Intel is coming up with several pilot healthcare programmes, including Aetna, to assess how the Health Guide works in the home. Intel is also working with the American Heart Association to develop care plans for patients who have suffered heart attacks.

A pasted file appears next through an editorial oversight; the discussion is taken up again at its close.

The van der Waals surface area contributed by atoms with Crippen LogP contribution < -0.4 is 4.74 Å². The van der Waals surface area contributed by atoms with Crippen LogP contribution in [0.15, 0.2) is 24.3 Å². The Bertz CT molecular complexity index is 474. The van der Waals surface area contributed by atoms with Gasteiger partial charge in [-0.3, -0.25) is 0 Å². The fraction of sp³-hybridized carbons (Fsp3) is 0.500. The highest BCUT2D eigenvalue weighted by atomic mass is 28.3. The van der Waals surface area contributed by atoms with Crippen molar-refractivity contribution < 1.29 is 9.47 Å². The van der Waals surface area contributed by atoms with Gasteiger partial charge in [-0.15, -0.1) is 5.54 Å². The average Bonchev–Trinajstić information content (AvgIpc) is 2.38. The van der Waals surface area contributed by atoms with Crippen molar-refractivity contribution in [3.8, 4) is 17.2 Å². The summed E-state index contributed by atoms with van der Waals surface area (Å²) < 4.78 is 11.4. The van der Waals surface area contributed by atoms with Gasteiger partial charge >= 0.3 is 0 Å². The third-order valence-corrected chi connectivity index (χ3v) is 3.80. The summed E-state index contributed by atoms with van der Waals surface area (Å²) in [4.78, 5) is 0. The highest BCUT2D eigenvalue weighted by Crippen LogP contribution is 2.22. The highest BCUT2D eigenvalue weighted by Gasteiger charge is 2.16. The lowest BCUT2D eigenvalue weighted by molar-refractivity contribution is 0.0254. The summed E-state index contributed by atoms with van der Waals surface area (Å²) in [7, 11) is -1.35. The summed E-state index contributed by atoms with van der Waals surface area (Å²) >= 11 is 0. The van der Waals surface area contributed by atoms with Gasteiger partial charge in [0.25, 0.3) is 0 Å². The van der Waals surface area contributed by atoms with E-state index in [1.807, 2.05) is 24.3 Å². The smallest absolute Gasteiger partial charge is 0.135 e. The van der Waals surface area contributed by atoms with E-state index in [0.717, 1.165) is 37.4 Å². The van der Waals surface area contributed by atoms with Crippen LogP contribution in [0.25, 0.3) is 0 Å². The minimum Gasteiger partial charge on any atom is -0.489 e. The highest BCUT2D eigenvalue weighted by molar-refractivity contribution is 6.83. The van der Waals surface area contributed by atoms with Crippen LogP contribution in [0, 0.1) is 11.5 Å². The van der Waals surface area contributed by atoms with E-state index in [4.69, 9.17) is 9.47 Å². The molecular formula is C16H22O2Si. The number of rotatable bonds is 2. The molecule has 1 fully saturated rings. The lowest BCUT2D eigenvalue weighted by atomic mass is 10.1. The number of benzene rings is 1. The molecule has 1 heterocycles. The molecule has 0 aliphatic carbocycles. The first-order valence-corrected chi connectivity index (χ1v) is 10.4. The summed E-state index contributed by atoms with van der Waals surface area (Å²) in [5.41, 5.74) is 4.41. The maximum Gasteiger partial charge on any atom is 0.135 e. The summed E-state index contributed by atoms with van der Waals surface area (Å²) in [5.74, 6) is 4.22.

The device is about the size of a small-form-factor PC, the Health Guide PHS6000 is a small white box with a flip-up 10.4-inch LCD touchscreen, a webcam with privacy shield, and a touchscreen. Inside it is an undisclosed Intel processor and motherboard, together with Bluetooth and four USB ports. The Health Guide requires a broadband connection, which it uses to connect to doctors and healthcare professionals, and to download content onto its small hard drive. Intel designed the interface, which is both spare and functional, allowing users to access contact numbers for their doctors, schedule appointments, and upload new medical data via a small line of connected health devices, such as glucose meters and blood-oxygen sensors, that are already on the market from third-party suppliers. The webcam also allows the patient to videoconference with a nurse or healthcare provider, possibly its most important function.